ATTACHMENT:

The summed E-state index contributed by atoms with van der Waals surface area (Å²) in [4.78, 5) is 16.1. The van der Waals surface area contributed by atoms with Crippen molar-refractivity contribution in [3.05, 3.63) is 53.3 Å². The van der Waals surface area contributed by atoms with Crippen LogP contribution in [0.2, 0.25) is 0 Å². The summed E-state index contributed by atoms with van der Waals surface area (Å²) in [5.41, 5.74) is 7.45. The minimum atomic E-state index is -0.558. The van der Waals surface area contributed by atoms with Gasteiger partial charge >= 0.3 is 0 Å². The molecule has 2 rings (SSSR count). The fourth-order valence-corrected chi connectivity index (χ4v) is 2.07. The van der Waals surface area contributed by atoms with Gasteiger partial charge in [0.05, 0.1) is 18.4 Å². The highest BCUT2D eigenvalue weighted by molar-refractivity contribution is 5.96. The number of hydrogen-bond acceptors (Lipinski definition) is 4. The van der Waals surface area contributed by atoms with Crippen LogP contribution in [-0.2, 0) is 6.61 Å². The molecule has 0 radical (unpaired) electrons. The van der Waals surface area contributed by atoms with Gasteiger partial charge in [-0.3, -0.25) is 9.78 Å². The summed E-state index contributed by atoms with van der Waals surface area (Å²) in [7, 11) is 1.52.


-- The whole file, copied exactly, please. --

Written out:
The summed E-state index contributed by atoms with van der Waals surface area (Å²) in [4.78, 5) is 16.1. The van der Waals surface area contributed by atoms with Crippen molar-refractivity contribution in [3.05, 3.63) is 53.3 Å². The van der Waals surface area contributed by atoms with Crippen LogP contribution in [0.2, 0.25) is 0 Å². The summed E-state index contributed by atoms with van der Waals surface area (Å²) in [5.41, 5.74) is 7.45. The minimum atomic E-state index is -0.558. The van der Waals surface area contributed by atoms with Gasteiger partial charge >= 0.3 is 0 Å². The molecule has 2 rings (SSSR count). The fourth-order valence-corrected chi connectivity index (χ4v) is 2.07. The van der Waals surface area contributed by atoms with Gasteiger partial charge in [0.05, 0.1) is 18.4 Å². The highest BCUT2D eigenvalue weighted by molar-refractivity contribution is 5.96. The number of hydrogen-bond acceptors (Lipinski definition) is 4. The van der Waals surface area contributed by atoms with Crippen LogP contribution in [-0.2, 0) is 6.61 Å². The molecule has 0 radical (unpaired) electrons. The van der Waals surface area contributed by atoms with Gasteiger partial charge in [-0.3, -0.25) is 9.78 Å². The summed E-state index contributed by atoms with van der Waals surface area (Å²) in [7, 11) is 1.52.